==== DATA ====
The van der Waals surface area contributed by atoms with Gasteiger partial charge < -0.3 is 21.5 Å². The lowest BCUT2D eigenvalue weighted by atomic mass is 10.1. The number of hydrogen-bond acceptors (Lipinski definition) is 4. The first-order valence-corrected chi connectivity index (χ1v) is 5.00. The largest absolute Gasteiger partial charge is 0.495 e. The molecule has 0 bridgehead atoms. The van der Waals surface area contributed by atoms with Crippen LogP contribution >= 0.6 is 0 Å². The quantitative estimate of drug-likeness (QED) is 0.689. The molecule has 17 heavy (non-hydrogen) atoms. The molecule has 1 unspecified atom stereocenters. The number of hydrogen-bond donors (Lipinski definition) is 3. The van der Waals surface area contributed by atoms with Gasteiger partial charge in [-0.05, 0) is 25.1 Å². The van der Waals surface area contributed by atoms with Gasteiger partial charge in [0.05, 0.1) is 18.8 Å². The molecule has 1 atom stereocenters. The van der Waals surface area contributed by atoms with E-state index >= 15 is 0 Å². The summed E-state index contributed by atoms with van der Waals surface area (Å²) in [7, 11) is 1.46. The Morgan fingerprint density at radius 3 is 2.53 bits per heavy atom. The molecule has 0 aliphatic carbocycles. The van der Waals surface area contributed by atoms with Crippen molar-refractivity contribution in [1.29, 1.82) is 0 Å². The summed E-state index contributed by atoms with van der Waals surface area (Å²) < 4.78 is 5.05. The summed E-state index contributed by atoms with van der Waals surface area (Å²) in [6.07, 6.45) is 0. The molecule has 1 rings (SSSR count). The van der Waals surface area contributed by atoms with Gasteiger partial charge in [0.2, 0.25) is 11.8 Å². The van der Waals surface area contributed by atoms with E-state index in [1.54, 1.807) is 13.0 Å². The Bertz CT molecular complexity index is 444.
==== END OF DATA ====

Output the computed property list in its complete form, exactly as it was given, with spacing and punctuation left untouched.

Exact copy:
The van der Waals surface area contributed by atoms with Gasteiger partial charge < -0.3 is 21.5 Å². The lowest BCUT2D eigenvalue weighted by atomic mass is 10.1. The number of hydrogen-bond acceptors (Lipinski definition) is 4. The first-order valence-corrected chi connectivity index (χ1v) is 5.00. The largest absolute Gasteiger partial charge is 0.495 e. The molecule has 0 bridgehead atoms. The van der Waals surface area contributed by atoms with Crippen LogP contribution >= 0.6 is 0 Å². The quantitative estimate of drug-likeness (QED) is 0.689. The molecule has 17 heavy (non-hydrogen) atoms. The molecule has 1 unspecified atom stereocenters. The number of hydrogen-bond donors (Lipinski definition) is 3. The van der Waals surface area contributed by atoms with Gasteiger partial charge in [-0.05, 0) is 25.1 Å². The van der Waals surface area contributed by atoms with Gasteiger partial charge in [0.05, 0.1) is 18.8 Å². The molecule has 1 atom stereocenters. The van der Waals surface area contributed by atoms with E-state index >= 15 is 0 Å². The summed E-state index contributed by atoms with van der Waals surface area (Å²) in [7, 11) is 1.46. The Morgan fingerprint density at radius 3 is 2.53 bits per heavy atom. The molecule has 0 aliphatic carbocycles. The van der Waals surface area contributed by atoms with Crippen molar-refractivity contribution in [1.29, 1.82) is 0 Å². The summed E-state index contributed by atoms with van der Waals surface area (Å²) < 4.78 is 5.05. The summed E-state index contributed by atoms with van der Waals surface area (Å²) in [6.07, 6.45) is 0. The molecule has 1 rings (SSSR count). The van der Waals surface area contributed by atoms with Gasteiger partial charge in [0.2, 0.25) is 11.8 Å². The van der Waals surface area contributed by atoms with E-state index in [1.54, 1.807) is 13.0 Å². The Bertz CT molecular complexity index is 444.